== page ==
Lake Tahoe's Clarity Improves - KTVN Channel 2 - Reno Tahoe News Weather, Video -

Lake Tahoe's Clarity Improves

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After decades of decline, Lake Tahoe's water clarity is on the mend. Researchers with UC Davis say they are seeing the best numbers since 2002, at 75.3 feet. The levels are 6.4 feet better than 2011. There is still work to be done though. The restoration target is about 97.4 feet.

A lot of different elements go into Lake Tahoe's clarity, including weather patterns, invasive species, and the presence of humans.

"It's important that we do the work to keep Tahoe blue," Heather Segale, UC Davis Tahoe Environmental Research Center Education and Outreach Director said. "Every generation has their job and at Lake Tahoe, we feel ours is to protect this lake."

Water clarity levels have been recorded since 1968, when levels were at 102.4 feet.

But clarity declined, with the worst recorded numbers coming in 1997 and 1998, 65.1 feet.

The number is the average of 22 measurements taken per year, using a 10-inch Secchi disk.

"You lower it down into the lake and you just watch for it to disappear," Segale said. "When it disappears from view, you bring it back up till you can see it again and then average the two measurements."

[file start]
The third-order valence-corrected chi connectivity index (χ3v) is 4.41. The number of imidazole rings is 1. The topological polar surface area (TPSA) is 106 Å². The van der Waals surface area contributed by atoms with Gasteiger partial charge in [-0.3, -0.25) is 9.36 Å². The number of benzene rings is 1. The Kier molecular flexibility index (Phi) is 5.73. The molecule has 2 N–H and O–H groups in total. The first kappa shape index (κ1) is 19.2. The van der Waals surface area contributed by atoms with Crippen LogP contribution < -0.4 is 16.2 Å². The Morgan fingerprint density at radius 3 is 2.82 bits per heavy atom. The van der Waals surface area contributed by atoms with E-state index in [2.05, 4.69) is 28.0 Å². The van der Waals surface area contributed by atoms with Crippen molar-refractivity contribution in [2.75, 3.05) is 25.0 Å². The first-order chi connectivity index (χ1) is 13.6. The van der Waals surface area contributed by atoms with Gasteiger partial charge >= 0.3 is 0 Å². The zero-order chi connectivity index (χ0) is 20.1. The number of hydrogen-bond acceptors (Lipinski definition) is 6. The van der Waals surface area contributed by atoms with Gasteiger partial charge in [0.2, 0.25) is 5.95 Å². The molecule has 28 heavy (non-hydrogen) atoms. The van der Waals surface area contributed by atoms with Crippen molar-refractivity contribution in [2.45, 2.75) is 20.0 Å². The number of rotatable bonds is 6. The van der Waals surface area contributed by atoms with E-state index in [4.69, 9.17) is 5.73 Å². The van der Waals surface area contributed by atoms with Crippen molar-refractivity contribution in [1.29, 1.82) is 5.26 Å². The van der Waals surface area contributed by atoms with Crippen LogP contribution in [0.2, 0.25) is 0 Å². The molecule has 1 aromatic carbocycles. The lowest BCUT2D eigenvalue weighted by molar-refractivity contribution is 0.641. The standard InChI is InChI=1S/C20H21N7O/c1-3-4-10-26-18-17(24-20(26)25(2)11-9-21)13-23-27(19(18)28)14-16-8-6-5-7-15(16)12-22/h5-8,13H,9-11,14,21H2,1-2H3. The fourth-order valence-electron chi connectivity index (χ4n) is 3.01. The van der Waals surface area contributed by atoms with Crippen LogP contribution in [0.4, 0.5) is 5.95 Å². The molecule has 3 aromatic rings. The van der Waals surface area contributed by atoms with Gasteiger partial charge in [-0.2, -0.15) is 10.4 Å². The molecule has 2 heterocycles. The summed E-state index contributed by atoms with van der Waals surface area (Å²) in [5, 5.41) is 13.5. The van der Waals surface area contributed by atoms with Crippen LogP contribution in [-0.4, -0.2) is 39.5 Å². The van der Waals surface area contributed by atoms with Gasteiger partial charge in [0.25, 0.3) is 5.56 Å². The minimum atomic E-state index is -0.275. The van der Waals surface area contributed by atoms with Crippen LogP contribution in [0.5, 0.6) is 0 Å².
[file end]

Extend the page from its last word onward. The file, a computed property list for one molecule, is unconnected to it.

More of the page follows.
One of the biggest factors of clarity is urban water runoff.

Small particles and sediment end up in the lake and is usually worse during the snow melt.

Scientists say urban runoff has gotten worse as homes and roads were built, taking away the natural filtration of the land.

"When we drive around the lake and we drive over the soil that ends up on the roads, we are grinding those particles finer and finer," Segale said.

Segale says last year's dry winter may have played a role in the improved clarity.

But in recent wet years, water clarity has still improved.

"Certainly, in drought years, the lake heals itself, which is great that it can do that," Segale said. "And then in big storm years, like 1997, the flood, the clarity was quite reduced."

Efforts are also underway fight invasive species like the Asian Clam and Quagga Mussell.

While algae decreases lake clarity, some native species do their part.

Like tiny plankton that eat the algae.

Along with research, the Tahoe Center for Environmental Science also has a program for the public including a 3D movie that talks about Lake Tahoe. It's open to the public Tuesday through Friday, from 1pm to 5pm.

Written by Paul Nelson
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